One of the talks that I give to gardening and WI groups is about gardening for wildlife, and butterflies feature in that talk, but today I got to see some rather different and exotic butterflies and learn a bit about what goes on behind the scenes at Wisley to get these wonderful creatures into their glasshouse to amaze the public in the depths of winter.
The butterflies are sent in Chrysalis form, from Belize to Wisley via the experts at Stratford Butterfly farm. When they arrive, they are hung upside down (stuck on with non toxic copydex) in an emergence cage which is kept warm and humid. These green chrysalis will be Blue Morpho Butterflies in a couple of weeks.
When they do emerge, they need to hang for a few hours for their wings to dry out, before they fly.
(Owl and Malay Lacewing newly hung from the emergence cage)
When they've warmed up (and the glass house at Wisley is lovely and warm for them at the moment) then they'll fly off to find out what tropical delights the glasshouse staff have laid on for them.
Each year the Wisley team find more varieties of plants that are able to flower in an English January, and to provide nectar for tropical butterflies.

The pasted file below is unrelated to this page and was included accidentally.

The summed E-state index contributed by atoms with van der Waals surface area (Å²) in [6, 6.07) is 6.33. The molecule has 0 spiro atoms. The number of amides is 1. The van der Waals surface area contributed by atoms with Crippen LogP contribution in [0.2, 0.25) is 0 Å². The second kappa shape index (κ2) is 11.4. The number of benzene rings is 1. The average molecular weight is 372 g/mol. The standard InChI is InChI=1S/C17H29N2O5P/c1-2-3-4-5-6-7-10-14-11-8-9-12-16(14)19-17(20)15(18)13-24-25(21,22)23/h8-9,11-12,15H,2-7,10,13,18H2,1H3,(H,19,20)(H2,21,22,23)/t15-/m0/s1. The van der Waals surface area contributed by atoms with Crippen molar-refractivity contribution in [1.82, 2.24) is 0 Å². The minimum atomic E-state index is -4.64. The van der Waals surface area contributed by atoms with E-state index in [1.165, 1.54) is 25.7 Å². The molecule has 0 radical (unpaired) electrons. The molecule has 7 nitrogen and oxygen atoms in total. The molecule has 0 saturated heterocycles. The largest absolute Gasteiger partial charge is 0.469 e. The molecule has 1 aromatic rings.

Orchids, Calliandra, the Jade vine Strongylobum and Lantana were all being well visited today by butterflies.
But for those that don't like the Wisley specimens, there is a buffet table
Where the guests actually prefer the fruit at the rotting, past it's best stage, and the centre of the flowers are sugar water (10% solution) for feeding and drinking.
I really enjoyed my butterfly trip today. And they are very popular as the queues on Sunday when I went with my family, and the full glasshouse today prove. So I hope they are here to stay as a winter attraction at Wisley. - They are in the Glasshouse until Mid February, so don't worry if you can't get there in the next few days.
Now i'm off to plan more attractive plants for our native butterflies this summer. - Anyone know if they like sugar water too?